in signal thread,

sigset_t sigset;


sigdelset(&sigset, SIGSEGV);

pthread_sigmask(SIG_BLOCK, &sigset, NULL);

for(;;) {

if (sigwait(&sigset, &signo) == 0) {

                    // do something;



In clean_up(signo)

Option 1 (simple signal handler):

// do something

signal(signo, SIG_DFL);


option 2(siglongjmp):

signal(signo, SIG_DFL);

siglognjmp(env, 1); 


  1. signal_thread is not able to catch SIGSEGV, generated due to program errors (it targets to the erroneous thread itself).
  2. signal handler is asynchronous, therefore, inspection and manupulation of shared variables need to be protected.
  3. signal handler is possible to be executed by any thread.
  4. the code after siglongjmp will be continue executed by the same thread which calles signal hander..but the code is a part of main thread..
    1. I have seen an extra SIGSEGV generated, if it is other thread, not main thread, executes the content in sigsetjmp().
  5. even the internal mutex, used between threads, is locked prior SIGSEGV is generated. signal handler, or the code in sigsetjmp can still accquire the mutex, without errors (pthread_mutex_lock() returns 0, no errno set)…the mutex is with default atrributes, no recurrsive. qnx doc says the behavior is unpredictable…

two naive errors

Two pieces of fundamental knowledge:

  1. A local variable with the same name takes preference over the global variable, inside the function/block where the local variable is defined. The same applies to the function parameters.
  2. When program crashes with signo 11 (SIGSEGV), examine core dump by gdb, to locate where the crash occurs.

However, it took me a few hours before realizing it… I was so scared at signal handling,

case 1: The pointer to a context was defined as a local variable in main(). Now, we want to change the context in signal thread/signal hander, two methods:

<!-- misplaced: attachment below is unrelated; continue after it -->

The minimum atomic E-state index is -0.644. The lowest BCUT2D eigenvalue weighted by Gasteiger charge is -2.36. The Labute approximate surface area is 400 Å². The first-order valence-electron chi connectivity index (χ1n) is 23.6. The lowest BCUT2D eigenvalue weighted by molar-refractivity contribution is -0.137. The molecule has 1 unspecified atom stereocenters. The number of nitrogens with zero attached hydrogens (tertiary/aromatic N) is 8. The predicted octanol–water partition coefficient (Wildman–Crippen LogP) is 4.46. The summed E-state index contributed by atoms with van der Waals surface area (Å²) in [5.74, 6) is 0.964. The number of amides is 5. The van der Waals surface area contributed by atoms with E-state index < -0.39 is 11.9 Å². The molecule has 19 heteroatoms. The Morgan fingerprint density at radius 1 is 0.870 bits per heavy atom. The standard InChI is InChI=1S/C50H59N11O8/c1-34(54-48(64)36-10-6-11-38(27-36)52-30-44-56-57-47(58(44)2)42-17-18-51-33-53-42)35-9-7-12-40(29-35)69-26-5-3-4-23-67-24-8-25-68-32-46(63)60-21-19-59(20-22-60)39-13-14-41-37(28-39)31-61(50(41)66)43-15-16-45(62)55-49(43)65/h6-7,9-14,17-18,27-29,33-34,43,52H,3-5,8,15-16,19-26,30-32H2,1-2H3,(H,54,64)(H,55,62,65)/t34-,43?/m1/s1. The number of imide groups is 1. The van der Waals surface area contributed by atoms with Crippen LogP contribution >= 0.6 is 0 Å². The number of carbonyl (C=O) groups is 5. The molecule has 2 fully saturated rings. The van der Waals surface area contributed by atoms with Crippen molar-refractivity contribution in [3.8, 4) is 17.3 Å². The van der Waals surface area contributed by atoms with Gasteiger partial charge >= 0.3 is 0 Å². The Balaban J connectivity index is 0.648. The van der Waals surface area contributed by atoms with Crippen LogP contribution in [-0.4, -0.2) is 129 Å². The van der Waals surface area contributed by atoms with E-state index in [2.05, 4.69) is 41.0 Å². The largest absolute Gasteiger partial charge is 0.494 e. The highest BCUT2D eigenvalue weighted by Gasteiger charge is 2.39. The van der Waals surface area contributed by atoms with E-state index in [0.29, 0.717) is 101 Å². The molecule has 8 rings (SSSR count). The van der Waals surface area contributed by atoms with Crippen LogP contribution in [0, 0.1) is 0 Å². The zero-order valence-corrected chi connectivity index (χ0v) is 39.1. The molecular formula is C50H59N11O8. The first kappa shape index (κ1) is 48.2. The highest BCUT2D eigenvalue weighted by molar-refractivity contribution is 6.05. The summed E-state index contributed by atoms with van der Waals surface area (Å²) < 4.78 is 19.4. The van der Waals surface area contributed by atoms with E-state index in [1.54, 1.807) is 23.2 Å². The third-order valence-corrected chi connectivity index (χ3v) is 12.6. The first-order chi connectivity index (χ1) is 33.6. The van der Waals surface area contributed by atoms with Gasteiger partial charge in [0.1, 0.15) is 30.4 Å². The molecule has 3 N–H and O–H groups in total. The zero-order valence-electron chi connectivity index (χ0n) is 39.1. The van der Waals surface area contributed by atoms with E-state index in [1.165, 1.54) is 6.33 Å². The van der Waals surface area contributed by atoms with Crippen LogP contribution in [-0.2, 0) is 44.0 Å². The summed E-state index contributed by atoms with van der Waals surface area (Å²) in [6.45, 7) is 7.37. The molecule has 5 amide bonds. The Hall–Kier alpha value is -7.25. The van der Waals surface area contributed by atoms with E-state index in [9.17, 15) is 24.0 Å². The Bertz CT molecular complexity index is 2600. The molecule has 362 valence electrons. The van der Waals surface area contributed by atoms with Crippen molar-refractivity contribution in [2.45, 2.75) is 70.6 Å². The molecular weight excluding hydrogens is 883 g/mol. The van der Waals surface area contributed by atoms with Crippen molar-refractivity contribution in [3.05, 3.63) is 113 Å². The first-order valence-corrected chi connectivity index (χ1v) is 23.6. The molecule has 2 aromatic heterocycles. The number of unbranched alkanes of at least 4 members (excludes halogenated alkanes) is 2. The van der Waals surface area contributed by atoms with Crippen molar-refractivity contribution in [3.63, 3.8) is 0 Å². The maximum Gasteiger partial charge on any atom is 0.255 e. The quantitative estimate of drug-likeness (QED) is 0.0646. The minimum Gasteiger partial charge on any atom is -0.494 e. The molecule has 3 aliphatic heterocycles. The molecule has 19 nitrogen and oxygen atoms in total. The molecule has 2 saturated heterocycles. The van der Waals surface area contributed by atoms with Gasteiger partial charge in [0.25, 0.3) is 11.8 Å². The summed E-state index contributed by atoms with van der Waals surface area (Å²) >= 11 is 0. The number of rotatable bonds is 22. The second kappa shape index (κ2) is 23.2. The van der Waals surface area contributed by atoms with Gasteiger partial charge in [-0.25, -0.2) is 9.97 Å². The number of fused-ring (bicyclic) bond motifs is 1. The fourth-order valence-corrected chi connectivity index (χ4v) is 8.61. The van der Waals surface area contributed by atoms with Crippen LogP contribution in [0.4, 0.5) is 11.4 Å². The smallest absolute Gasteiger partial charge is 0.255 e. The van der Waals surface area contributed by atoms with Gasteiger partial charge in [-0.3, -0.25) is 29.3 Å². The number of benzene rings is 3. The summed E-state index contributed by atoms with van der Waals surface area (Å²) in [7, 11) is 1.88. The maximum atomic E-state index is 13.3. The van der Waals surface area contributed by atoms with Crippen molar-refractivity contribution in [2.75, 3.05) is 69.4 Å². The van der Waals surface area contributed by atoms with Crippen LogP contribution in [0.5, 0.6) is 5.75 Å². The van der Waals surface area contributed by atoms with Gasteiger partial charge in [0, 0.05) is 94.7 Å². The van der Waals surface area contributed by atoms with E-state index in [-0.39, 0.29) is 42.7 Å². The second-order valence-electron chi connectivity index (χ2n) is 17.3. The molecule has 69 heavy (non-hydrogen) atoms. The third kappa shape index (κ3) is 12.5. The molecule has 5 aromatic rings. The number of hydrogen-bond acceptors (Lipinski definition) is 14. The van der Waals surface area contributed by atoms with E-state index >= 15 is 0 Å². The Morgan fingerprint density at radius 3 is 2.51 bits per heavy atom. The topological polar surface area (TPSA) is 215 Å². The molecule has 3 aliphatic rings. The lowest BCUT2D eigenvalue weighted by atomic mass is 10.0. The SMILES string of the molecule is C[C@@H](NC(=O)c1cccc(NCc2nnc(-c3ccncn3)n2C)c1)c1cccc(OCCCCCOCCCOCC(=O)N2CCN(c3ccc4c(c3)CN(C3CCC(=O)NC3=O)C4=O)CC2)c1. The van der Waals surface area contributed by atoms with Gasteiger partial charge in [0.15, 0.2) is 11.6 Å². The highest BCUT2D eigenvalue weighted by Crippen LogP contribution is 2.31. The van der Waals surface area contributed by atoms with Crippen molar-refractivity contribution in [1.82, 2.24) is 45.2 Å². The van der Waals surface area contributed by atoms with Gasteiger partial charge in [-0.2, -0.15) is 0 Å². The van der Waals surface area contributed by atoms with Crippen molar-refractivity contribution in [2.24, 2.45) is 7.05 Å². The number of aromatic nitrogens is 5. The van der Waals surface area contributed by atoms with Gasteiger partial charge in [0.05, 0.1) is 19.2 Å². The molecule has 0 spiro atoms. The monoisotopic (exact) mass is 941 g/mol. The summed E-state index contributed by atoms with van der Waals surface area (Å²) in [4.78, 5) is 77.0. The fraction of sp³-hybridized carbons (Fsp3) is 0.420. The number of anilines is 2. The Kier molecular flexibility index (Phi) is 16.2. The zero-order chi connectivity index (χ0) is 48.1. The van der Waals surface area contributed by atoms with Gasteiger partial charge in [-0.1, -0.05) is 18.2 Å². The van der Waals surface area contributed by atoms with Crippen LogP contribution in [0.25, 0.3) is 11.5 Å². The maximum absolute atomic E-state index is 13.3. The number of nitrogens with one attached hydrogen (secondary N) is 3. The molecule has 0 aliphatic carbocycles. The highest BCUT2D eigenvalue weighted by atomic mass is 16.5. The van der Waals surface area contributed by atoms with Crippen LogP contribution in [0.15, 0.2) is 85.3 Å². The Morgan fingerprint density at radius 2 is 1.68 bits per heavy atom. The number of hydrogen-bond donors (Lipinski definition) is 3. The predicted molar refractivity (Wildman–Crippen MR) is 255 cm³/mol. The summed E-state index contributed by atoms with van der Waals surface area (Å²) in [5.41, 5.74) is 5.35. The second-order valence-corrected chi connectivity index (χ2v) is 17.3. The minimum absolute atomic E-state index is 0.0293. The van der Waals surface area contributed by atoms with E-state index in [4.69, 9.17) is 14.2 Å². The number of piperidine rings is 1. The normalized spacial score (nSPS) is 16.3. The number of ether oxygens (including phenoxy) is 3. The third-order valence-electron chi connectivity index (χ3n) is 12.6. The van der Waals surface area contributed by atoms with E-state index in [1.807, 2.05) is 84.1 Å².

• Pass the pointer as an argument when call pthread_create(). // don’t work for signal handler; don’t work for the situation that that the pointer might change (context being destroyed and re-created).
  • Move the pointer declaration out of main().

so, I use the 2nd method. however, I made a mistake, leaving the old local variable still there. you can imagine, every time, when a signal is caught, the pointer is NULL.

I think, …It must be related to signal handling, maybe it is incorrect to share the pointer between signal handler and thread, this way..

 case 2:

 In signal handler of a customized app, it does something, then SIG_DFL(signo). The usual way is signal(signo, SIG_DFL). As the complier doesn’t complain, I think it is the other way to take the default action.

Will SIGBUS lead to a SIGSEGV? I didn’t find a proof while looking at the kernel code, then turned to a collegue.

he asked: what did GDB say?

I: Do you mean using GDB to trace the signal? How?

he said: At least, GDB can tell you where it crashes. where it crashes, does it say the “ip”?

 I realized I need treat it as a normal crash.. then it is so easy, as the system prints ” run fault pid xx tid xx code q ip 0″. it is obvious that the app was trying to access address 0, which is invalid.

the definition of SIG_DFL in signal.h,

#define SIG_DFL             ((void(*)(_SIG_ARGS))  0)